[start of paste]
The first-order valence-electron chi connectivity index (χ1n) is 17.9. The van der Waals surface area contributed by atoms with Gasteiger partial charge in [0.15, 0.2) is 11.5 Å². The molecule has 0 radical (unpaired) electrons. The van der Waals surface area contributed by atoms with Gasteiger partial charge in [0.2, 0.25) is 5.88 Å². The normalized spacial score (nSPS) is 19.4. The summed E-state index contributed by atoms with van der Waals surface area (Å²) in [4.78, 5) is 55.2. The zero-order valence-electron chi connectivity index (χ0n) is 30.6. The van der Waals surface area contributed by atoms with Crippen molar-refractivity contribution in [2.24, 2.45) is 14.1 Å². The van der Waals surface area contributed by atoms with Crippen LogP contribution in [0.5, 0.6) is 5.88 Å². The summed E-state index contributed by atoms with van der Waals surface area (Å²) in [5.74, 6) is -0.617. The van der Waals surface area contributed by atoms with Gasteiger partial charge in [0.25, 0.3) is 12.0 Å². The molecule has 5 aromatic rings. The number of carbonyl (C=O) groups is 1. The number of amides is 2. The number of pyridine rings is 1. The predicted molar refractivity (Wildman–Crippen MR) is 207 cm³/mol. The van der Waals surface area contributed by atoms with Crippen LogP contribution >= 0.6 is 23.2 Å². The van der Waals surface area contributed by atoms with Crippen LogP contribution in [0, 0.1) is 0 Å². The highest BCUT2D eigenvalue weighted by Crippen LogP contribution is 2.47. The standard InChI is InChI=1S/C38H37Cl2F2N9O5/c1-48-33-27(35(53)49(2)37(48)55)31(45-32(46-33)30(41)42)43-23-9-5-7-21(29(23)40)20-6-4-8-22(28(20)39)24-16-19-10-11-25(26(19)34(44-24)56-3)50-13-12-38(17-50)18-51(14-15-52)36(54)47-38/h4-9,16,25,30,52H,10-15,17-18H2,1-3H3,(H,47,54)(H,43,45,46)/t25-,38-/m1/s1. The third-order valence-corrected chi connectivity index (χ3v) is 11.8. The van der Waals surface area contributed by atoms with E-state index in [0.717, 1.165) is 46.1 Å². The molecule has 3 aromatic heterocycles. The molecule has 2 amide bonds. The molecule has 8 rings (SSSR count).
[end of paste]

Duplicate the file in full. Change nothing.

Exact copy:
The first-order valence-electron chi connectivity index (χ1n) is 17.9. The van der Waals surface area contributed by atoms with Gasteiger partial charge in [0.15, 0.2) is 11.5 Å². The molecule has 0 radical (unpaired) electrons. The van der Waals surface area contributed by atoms with Gasteiger partial charge in [0.2, 0.25) is 5.88 Å². The normalized spacial score (nSPS) is 19.4. The summed E-state index contributed by atoms with van der Waals surface area (Å²) in [4.78, 5) is 55.2. The zero-order valence-electron chi connectivity index (χ0n) is 30.6. The van der Waals surface area contributed by atoms with Crippen molar-refractivity contribution in [2.24, 2.45) is 14.1 Å². The van der Waals surface area contributed by atoms with Crippen LogP contribution in [0.5, 0.6) is 5.88 Å². The summed E-state index contributed by atoms with van der Waals surface area (Å²) in [5.74, 6) is -0.617. The van der Waals surface area contributed by atoms with Gasteiger partial charge in [0.25, 0.3) is 12.0 Å². The molecule has 5 aromatic rings. The number of carbonyl (C=O) groups is 1. The number of amides is 2. The number of pyridine rings is 1. The predicted molar refractivity (Wildman–Crippen MR) is 207 cm³/mol. The van der Waals surface area contributed by atoms with Crippen LogP contribution >= 0.6 is 23.2 Å². The van der Waals surface area contributed by atoms with Crippen LogP contribution in [0, 0.1) is 0 Å². The highest BCUT2D eigenvalue weighted by Crippen LogP contribution is 2.47. The standard InChI is InChI=1S/C38H37Cl2F2N9O5/c1-48-33-27(35(53)49(2)37(48)55)31(45-32(46-33)30(41)42)43-23-9-5-7-21(29(23)40)20-6-4-8-22(28(20)39)24-16-19-10-11-25(26(19)34(44-24)56-3)50-13-12-38(17-50)18-51(14-15-52)36(54)47-38/h4-9,16,25,30,52H,10-15,17-18H2,1-3H3,(H,47,54)(H,43,45,46)/t25-,38-/m1/s1. The third-order valence-corrected chi connectivity index (χ3v) is 11.8. The van der Waals surface area contributed by atoms with E-state index in [0.717, 1.165) is 46.1 Å². The molecule has 3 aromatic heterocycles. The molecule has 2 amide bonds. The molecule has 8 rings (SSSR count).